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There are lots of terms you may come across in timeshare that you might not necessarily be familiar with. We like to make things nice and simple for you, so here you go! The A-Z of timeshare in one easy blog post!

Accrued Time: A term used by timeshare exchange companies to mean weeks that have been accumulated from previous years that can be used in the current year.

Affiliated: Affiliate resorts are those with whom your exchange company has an agreement so that you may stay with those resorts as part of your exchange contract.

Banking: Exchange companies have what they call a ‘bank’, into which a week of timeshare can be deposited. It can also be known as ‘Space Banking’. You may also hear the term ‘Block Banking’ or ‘Bulk Banking’ which means that the resort management (usually) deposit a large number of weeks into the exchange company ‘bank’ at the earliest possible time. The aim of this is to give members the maximum bargaining power for their timeshare exchange.

Bonus time or Bonus week: These are terms meaning an additional week of use which can sometimes be given to a member as a goodwill gesture or as a ‘thank you’ for signing up. It is sometimes also offered in cases where additional weeks are temporarily available. Sometimes a small charge is payable.

Club/Trust System: Members belong to a club and the accommodation unit and any associated facilities at the resort are held by Trustees. These Trustees licence a ‘Right to Use’ for members.

Constitution: The Constitution is, effectively, the rules by which the timeshare resort is run. It is the set of legal documents which establish the relationship between the different parties in the timeshare resort, and includes the owner, developer, trustee, and management company.

Cooling Off Period: This is a legally required period in which the consumer has time to consider their purchase and to change their mind if they wish. No payment can be taken during this time, and if the consumer wishes to cancel within the cooling-off period, there will be no obligation to pay any sums at all. This period is usually 14 days.

Deeded: The Deeded system refers to the outright ownership of a timeshare week, secured by ‘Deed of Title’ and often registered at the central Land Registry. However, deeded timeshares are not legal in the UK (therefore the Club/Trust system prevails here). In Spain, the Escritura system is a Deeded system.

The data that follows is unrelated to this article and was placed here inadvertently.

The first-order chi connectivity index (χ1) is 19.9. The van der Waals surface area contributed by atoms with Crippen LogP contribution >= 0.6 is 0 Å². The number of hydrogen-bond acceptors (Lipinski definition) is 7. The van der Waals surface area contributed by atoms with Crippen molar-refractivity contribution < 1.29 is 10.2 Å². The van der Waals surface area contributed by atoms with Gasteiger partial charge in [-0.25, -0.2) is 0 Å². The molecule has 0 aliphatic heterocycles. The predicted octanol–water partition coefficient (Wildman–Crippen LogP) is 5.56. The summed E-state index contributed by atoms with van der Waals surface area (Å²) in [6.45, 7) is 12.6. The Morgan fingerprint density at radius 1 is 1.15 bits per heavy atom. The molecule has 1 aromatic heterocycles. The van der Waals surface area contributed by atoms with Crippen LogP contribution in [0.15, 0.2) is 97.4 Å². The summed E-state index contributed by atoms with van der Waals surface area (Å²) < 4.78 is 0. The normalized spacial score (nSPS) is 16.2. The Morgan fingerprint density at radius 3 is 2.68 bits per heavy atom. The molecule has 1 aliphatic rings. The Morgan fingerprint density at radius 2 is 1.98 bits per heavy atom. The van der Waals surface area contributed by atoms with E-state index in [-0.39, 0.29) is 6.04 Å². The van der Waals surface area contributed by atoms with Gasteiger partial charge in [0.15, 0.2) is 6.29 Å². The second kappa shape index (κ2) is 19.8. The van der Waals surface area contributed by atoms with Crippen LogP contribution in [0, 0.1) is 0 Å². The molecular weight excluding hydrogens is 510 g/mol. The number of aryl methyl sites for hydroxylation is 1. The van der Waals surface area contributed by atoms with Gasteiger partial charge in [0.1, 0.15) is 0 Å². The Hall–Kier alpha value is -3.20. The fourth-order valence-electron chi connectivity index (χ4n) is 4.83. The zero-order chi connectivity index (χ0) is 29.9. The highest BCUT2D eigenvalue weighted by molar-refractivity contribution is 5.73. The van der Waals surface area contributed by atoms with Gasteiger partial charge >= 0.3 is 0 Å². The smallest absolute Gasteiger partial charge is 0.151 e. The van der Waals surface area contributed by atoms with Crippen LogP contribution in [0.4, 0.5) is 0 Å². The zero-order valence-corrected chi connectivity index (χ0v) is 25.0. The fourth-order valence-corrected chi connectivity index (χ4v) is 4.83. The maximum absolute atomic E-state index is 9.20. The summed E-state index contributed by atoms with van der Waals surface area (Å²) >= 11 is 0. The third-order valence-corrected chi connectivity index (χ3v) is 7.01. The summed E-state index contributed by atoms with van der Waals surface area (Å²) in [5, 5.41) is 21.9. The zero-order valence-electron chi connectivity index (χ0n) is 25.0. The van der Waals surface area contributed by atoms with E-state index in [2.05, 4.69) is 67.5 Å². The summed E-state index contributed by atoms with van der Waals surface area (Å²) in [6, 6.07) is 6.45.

Developer: The developer is the company that owns the freehold to the timeshare resort. It is they who construct the accommodation and facilities. They earn their profits from the initial sale of the units to timeshare members.

Developer’s Price: This is a sum estimated by resale companies to illustrate the savings to be made by buying with them. It refers to the full timeshare unit retail price of the developer.
Escrow account: This is an account wherein money and assets, such as the Ownership Certificate, are held by a third party until the terms of a purchase agreement are satisfied. The third party is usually an accountant or solicitor. Once all is in agreement, both parties then agree to release the money to the seller and issue the Seller’s Certificate to the buyer.

Exchange Company: The Exchange Company arranges for you to exchange your timeshare with a unit in an Affiliated resort. There is an Exchange fee for this and usually also a Membership fee.

Exit Program: Sometimes offered by timeshare companies, an Exit Program exists to allow timeshare members to buy their way out of their contract. This is usually an expensive option, but one of the few that is readily available.

Fixed Time: A fixed time (or fixed week) contract means that your membership is for a specific week in a specific unit at the timeshare resorts. It is the same every year.

Floating Time: Floating weeks are now coming under legal scrutiny and are actually already illegal in some countries. These contracts allow the member an unspecified week in an unspecified unit and often in an unspecified resort. The member needs to book way in advance to secure the exact dates desired, which they do in competition with all the other members. If they cannot or do not book their chosen week, they must wait for a week to be allocated to them each year.

Fly-Buy: These are holiday packages in which the resort pays some or all of the cost of a holiday on the promise that the holidaymaker will attend a sales presentation and/or tour of the resort. Though this can be a place where you come under some pressure and may have to endure a long and arduous presentation, if you can resist the lure then it’s a good deal. Of course, you are under absolutely no obligation to buy anything whatsoever, and if you do find yourself persuaded to sign up, there is always the 14-day cooling-off period in which you can cancel.

Fractional Ownership: A small group of members, usually around a dozen, decide amongst themselves how the timeshare weeks are shared between them. It is halfway between a timeshare and full ownership of the unit.

Guest Certificate: A guest certificate is issued by the Exchange Company and authorises a nominated guest (your friend or family member) to use the timeshare exchange instead of you.

Holiday Club: A Holiday Club promises you a week or weeks’ holiday in what is usually timeshare accommodation.

Leisure Charge: Sometimes charged in addition to your maintenance fees for the use of leisure facilities at the resort. These are those which are shared with other guests and members.